On the evidence, the judge found that there was barely any considered exercise of the discretion – the question of the exercise of the options was discussed extremely quickly at a board meeting and the matter was dealt with “very casually”, with no clear evidence of what was discussed. The judge held that there had not been a proper exercise of the discretion and the option holders succeeded in their claim for specific performance (so the parties were to proceed as if consent to the exercise of the options had been given).

The case is a reminder of the need to ensure that a proper process is adopted when considering the exercise of any discretion, ensuring that it is exercised reasonably (taking into account material points and disregarding irrelevant considerations). It also emphasises the importance of accurate record-keeping and minutes. This may seem common-sense, but should not be overlooked when a board of directors or remuneration committee is required to consider the exercise of any discretion under share plan rules.

Market Abuse Regulation – updated Q&A

Quoted companies should note that the European Securities and Markets Authority updated its Q&A on the Market Abuse Regulation on 30 May 2017. The changes relate to the blanket cancellation of orders policy and disclosure of inside information related to Pillar II requirements – click here for the updated Q&A.

Shareholder Rights Directive

The final version of the EU directive amending directive 2007/36/EC as regards the encouragement of long-term shareholder engagement was published in the Official Journal of the EU on 20 May 2017, and member states now have until June 2019 to implement it.

The Shareholder Rights Directive has been amended to include new requirements which are intended to encourage more transparency and accountability about directors’ pay, and give shareholders a greater say on and engagement in executive pay. This includes a requirement that “the remuneration policy shall contribute to the company’s business strategy and long-term interests and sustainability” and explain how it does so, together with provisions on voting on the remuneration policy. The remuneration policy must be made public on the company’s website “without delay” following the vote, together with the results of the vote on it.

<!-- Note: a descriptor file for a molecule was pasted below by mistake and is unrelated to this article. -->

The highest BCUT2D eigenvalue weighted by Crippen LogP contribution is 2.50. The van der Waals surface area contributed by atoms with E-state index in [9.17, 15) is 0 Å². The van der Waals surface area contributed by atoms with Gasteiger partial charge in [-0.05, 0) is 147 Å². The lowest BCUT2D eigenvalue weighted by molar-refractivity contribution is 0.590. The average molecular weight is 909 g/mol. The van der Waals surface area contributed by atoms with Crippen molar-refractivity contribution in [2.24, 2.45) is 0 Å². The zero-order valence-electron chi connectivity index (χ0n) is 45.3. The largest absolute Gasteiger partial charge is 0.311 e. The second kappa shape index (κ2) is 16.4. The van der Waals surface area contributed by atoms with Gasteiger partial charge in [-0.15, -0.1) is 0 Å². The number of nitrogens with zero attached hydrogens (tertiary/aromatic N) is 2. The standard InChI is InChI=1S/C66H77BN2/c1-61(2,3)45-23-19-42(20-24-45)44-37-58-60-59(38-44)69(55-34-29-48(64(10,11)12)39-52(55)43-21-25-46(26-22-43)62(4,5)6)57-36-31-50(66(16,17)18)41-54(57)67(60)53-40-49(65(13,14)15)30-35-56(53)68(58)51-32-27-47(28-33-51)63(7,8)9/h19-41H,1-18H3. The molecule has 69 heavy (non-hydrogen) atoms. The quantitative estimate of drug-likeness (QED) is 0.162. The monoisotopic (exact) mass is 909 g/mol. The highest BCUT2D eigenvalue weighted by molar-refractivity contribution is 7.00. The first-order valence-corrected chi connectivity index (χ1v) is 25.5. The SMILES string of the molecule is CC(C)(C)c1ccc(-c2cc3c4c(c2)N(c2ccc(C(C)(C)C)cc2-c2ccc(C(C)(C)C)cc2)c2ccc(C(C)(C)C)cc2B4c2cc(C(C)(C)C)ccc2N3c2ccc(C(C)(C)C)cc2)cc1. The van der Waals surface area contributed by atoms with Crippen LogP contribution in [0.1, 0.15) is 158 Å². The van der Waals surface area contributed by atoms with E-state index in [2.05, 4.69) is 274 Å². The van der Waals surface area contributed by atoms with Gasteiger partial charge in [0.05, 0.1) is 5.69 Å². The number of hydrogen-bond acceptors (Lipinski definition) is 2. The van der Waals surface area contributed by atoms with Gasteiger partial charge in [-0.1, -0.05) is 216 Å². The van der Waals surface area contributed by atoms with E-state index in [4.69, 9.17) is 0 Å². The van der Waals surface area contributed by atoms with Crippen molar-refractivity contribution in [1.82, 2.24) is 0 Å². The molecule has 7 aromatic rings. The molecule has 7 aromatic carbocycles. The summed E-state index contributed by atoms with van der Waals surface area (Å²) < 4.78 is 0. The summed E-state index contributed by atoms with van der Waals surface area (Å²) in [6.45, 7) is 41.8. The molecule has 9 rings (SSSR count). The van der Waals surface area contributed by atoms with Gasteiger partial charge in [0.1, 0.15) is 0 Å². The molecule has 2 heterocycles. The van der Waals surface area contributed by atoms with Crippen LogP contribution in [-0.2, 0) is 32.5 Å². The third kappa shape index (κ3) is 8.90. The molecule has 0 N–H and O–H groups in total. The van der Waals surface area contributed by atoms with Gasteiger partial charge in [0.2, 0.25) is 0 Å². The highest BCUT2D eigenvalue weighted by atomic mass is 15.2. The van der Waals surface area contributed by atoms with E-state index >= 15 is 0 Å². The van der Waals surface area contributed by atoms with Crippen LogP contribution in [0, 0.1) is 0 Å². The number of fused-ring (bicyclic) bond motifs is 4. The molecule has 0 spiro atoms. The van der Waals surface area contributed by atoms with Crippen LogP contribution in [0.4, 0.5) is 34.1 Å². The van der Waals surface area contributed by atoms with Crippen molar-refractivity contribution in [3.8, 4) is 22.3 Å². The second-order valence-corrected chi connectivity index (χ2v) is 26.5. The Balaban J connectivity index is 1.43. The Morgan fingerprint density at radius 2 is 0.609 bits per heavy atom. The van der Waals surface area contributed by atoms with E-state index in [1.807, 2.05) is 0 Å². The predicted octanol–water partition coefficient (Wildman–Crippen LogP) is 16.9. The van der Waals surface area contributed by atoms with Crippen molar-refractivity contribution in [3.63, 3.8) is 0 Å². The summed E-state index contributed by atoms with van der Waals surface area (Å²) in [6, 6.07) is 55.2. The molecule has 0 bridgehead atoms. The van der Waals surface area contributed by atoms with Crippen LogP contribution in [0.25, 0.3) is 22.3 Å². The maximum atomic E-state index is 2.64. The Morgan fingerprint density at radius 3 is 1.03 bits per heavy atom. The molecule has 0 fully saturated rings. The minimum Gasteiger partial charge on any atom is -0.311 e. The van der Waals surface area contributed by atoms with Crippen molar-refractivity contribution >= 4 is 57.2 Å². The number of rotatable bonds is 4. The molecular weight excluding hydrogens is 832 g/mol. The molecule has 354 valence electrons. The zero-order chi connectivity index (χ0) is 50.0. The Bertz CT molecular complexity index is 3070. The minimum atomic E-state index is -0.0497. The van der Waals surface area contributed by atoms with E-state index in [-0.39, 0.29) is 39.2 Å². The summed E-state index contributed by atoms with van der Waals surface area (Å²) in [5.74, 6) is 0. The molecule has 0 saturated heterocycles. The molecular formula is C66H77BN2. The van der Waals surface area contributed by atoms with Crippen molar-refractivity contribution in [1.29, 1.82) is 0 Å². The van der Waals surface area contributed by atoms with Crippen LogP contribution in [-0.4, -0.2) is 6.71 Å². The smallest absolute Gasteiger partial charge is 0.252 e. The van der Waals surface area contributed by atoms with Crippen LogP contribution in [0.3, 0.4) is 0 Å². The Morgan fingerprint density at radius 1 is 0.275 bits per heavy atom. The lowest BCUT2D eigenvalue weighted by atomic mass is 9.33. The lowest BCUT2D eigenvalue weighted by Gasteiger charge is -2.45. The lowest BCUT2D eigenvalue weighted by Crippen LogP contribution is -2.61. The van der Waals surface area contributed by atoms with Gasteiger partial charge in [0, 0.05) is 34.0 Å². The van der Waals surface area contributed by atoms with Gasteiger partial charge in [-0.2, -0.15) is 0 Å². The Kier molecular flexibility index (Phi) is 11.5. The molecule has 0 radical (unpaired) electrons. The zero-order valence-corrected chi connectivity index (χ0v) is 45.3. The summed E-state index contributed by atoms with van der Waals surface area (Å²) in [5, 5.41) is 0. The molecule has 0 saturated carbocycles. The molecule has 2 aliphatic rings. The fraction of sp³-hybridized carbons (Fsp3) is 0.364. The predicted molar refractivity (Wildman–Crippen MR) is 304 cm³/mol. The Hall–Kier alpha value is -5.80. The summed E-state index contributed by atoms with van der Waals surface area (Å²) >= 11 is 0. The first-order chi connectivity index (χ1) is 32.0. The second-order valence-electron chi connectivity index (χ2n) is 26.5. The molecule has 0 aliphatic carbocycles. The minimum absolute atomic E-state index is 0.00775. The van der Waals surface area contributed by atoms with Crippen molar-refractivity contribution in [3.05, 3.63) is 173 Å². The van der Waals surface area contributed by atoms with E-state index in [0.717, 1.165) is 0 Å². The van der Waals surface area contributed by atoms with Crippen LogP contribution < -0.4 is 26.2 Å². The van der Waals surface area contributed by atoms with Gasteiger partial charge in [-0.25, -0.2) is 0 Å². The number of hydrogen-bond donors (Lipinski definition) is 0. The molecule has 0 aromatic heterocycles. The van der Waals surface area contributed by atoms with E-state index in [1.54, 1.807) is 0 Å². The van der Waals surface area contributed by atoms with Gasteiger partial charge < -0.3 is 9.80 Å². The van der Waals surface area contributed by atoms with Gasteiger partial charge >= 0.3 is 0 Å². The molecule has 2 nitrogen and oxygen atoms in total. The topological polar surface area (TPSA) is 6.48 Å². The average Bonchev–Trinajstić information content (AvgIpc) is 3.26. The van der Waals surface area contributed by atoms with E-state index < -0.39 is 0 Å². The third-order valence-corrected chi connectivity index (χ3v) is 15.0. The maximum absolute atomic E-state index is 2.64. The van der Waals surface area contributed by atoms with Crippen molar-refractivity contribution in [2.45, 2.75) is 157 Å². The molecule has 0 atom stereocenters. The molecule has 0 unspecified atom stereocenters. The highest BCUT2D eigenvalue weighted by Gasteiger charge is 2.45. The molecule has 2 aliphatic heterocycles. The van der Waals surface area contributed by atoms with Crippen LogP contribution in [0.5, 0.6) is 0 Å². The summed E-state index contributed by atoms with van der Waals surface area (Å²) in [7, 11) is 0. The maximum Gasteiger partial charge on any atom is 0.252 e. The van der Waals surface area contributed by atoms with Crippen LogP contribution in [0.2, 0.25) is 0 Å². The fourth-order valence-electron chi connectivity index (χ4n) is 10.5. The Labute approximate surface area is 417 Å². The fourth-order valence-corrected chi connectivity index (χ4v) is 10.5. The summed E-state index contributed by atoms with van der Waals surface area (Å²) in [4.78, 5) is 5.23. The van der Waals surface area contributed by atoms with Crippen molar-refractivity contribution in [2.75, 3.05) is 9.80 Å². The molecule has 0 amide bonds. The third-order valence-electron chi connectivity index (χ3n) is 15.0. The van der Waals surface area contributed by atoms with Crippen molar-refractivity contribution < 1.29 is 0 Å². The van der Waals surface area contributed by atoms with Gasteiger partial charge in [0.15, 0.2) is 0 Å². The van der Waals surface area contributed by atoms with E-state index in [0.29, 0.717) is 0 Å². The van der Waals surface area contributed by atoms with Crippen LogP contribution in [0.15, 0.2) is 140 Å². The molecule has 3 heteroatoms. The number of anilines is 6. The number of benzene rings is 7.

Clearly the negotiations and precise timing of the UK’s exit from the EU (see our Brexit insights page) will determine whether and how the amending directive is implemented in this country, but for now the remuneration reporting regime already in place in the UK means that it will be of little practical concern to quoted companies here.

Belgium | Stock options: tax increase for stock options granted to management companies

The Belgian tax authorities have published a new circular in relation to the tax treatment of stock options that are granted directly to individual managers who operate through a management company. This circular letter confirms that such grants cannot benefit from the reduced valuation rate of 9% for the purposes of the Belgian stock option law.

Read more

France | Qualifying free shares and stock-options: the employer specific contribution is refundable if the conditions under which the free shares and options are granted are not satisfied

Qualifying free shares and stock options benefit in France from a specific tax and social security regime when the rules of the plan under which these equity instruments are granted comply with the provisions of the French commercial code. For the employer, the main advantage is that qualifying options and free shares are not subject to standard employer social security charges whose rate can be very high in France (between 40% and 45%).

Read more

On the horizon

In the UK we await with interest:

  • publication of Matthew Taylor’s report on his review of employment practices in the modern economy (delayed by the general election but expected in the coming weeks);
  • publication of the Supreme Court’s decision in the long-running Rangers EBT case; and
  • the return of the provisions which were removed from the Finance Act 2017 prior to the election (in particular the changes to the taxation of termination payments intended to take effect from 6 April 2018).